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India’s population data and a tale of two projections

India’s population data and a tale of two projections


A recent study published in the esteemed journal, The Lancet and prepared by the Seattle-based Institute for Health Metrics and Evaluation (IHME) has astonished the world of population policy.

It has projected India’s population by the end of the century to lower than what anybody could have anticipated.

The editorial discusses various aspects of the report and analyses the population policy of India over time and its effects.


2.1 Projection for India

  • The research by the Seattle-based Institute for Health Metrics and Evaluation (IHME) suggests that India will surely become the most populous country in the world with the population peaking by the mid-century.
  • However, the report also suggests that by the end of the 21st century, the ultimate population of India will be around 1.09 billion compared to 1.35 billion presently.
  • The report further suggests that the numbers could be as low as 724 million.

2.2 Projections on COVID-19 related deaths

  • In March 2020, the IHME had projected that the number of deaths in U.S.A. due to COVID-19, by the month of August, would be around 81,000.
  • However, deaths in the U.S. today are twice that projection.
  • This was because the underlying assumptions for the initial model were not borne out.
  • In a similar fashion, the underlying assumptions considered to make the population projection too deserve careful scrutiny.


3.1 Projected fertility rate

  • The IHME has projected that by 2100, the average Indian women will bear 1.29 children.
  • Since a couple (two people) will replace themselves with only 1.29 children, this will result into a sharp population decline.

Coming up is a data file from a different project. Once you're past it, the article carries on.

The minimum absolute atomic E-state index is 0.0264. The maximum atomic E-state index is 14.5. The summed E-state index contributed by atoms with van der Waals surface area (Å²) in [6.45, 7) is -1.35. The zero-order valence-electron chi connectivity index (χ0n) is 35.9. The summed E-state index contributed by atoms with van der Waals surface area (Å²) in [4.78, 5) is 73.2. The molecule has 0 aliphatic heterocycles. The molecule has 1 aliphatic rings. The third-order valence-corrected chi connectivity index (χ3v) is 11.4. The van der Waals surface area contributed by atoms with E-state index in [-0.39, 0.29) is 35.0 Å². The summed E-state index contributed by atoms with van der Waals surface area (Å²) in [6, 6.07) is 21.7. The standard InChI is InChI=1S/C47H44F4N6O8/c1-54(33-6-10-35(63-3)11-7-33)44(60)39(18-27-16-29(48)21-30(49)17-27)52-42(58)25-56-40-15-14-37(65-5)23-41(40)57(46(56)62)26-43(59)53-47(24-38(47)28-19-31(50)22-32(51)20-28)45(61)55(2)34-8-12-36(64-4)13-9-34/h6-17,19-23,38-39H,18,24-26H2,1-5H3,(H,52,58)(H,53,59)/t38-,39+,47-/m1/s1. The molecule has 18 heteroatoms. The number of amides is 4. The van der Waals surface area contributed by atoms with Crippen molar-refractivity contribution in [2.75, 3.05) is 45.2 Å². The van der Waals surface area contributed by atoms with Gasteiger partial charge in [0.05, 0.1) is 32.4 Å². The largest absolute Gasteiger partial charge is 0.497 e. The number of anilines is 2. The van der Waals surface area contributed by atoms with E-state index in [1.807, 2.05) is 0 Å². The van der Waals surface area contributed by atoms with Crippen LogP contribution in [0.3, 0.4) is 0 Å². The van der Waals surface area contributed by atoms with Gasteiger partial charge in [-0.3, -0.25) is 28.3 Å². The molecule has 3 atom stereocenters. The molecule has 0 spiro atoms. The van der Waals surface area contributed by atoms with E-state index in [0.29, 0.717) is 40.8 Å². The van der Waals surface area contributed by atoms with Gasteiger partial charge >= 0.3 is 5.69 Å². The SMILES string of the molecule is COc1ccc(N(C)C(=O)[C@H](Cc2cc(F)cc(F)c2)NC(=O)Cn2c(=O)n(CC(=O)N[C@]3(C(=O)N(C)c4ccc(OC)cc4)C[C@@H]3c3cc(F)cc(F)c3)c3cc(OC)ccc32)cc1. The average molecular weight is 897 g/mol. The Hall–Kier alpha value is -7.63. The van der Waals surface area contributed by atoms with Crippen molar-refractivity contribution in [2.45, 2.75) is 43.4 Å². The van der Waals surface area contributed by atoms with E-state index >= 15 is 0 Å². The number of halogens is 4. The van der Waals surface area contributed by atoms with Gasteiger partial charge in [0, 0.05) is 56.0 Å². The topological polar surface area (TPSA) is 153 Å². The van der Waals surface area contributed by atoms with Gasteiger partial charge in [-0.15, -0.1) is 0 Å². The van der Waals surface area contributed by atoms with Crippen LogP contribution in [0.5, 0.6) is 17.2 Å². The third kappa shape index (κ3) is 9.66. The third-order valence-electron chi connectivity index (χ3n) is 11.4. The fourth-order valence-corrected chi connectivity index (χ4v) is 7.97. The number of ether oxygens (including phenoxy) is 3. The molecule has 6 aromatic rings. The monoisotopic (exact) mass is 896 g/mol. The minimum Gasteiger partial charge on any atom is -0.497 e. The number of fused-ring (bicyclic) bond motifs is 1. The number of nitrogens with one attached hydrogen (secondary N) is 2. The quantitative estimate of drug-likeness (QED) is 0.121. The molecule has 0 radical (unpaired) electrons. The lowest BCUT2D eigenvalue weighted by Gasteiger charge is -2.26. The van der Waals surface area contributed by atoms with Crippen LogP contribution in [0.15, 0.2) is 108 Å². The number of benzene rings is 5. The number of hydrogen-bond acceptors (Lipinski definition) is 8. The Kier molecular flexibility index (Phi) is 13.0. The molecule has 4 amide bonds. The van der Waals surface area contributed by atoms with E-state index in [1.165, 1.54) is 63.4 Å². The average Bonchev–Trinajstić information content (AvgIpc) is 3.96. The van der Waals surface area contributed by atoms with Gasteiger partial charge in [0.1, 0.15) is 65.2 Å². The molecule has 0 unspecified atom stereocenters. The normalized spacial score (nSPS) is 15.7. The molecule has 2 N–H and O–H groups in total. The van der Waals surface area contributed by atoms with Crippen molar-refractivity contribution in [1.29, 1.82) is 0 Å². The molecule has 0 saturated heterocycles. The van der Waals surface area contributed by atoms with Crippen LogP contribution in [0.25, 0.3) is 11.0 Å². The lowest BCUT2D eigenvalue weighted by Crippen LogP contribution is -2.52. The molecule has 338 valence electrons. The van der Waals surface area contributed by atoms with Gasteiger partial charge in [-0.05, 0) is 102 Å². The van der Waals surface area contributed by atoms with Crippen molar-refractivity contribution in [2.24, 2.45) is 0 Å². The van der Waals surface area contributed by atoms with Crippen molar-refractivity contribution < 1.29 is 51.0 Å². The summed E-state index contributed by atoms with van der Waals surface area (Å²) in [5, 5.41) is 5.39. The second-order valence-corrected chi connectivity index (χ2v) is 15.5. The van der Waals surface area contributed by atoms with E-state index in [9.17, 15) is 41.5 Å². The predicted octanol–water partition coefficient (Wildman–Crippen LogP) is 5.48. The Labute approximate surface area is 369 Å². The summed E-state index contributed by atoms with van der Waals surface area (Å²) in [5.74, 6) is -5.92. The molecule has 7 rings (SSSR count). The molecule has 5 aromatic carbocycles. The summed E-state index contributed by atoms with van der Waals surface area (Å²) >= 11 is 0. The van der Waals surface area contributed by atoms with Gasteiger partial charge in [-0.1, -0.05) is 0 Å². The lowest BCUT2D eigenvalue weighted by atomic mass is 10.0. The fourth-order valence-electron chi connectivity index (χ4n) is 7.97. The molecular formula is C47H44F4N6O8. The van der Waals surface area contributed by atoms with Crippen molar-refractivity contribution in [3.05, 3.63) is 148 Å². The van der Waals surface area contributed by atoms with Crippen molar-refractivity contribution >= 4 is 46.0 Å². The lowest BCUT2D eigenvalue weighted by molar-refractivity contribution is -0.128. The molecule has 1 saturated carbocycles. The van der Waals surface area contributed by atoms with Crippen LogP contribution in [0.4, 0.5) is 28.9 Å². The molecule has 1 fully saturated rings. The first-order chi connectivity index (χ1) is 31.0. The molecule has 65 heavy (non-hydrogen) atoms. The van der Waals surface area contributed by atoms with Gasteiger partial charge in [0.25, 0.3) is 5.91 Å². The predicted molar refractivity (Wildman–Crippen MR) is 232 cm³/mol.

• While the model puts India's fertility rate at 1.29, the same model predicts a fertility rate of 1.53 for the United States and 1.78 for France.
  • It is difficult to comprehend that Indian parents will be less committed to childbearing than American or French parents.

3.2 Contrast with UN Projections

  • Tillthe year 2050, the IMHE projections are in tune with the widely accepted United Nations projections.
  • The UN projects India's population to be around 1.64 billion by 2050, while the IHME projects it to be around 1.61 billion by 2048.
  • However, in the second half of the century, the two projections diverge significantly.
  • While the UN projects India's population to be around of 1.45 billion by 2100, the IHME put the number at 1.09 billion for the same time period.


3.3 Possible reason for the divergence

  • One of the reasons for this divergence is the excessive reliance of the IHME model on data regarding current contraceptive use in the National Family Health Survey (NFHS) and potential for increasing contraceptive use.
  • However, a research at the National Council of Applied Economic Research (NCAER) National Data Innovation Centre reveals that the contraceptive use in the NFHS is poorly estimated.
  • As a result, the unmet need of contraception may be lower than what the IHME model has estimated, thereby leading to the implausible low fertility projections for 2100.


4.1 India's Total fertility rate (TFR) over the years

  • Irrespective of believing the UN’s projections, or the IHME projections, one thing is certain that India's demographic future will experience a peaking and subsequent decline driven by a sharp reduction in fertility.
  • India's Total fertility rate (TFR) in the 1950s was approximately six children per woman.
  • Today the TFR stands at 2.2.
  • Ironically, the massive push for family planning and forced sterilisation during the Emergency period led to only a mere 17% decline in TFR from 5.9 in 1960 to 4.9 in 1980.
  • However, between 1992 and 2015 the TFR fell by 35% from 3.4 to 2.2.

4.2 Accelerated Fertility Decline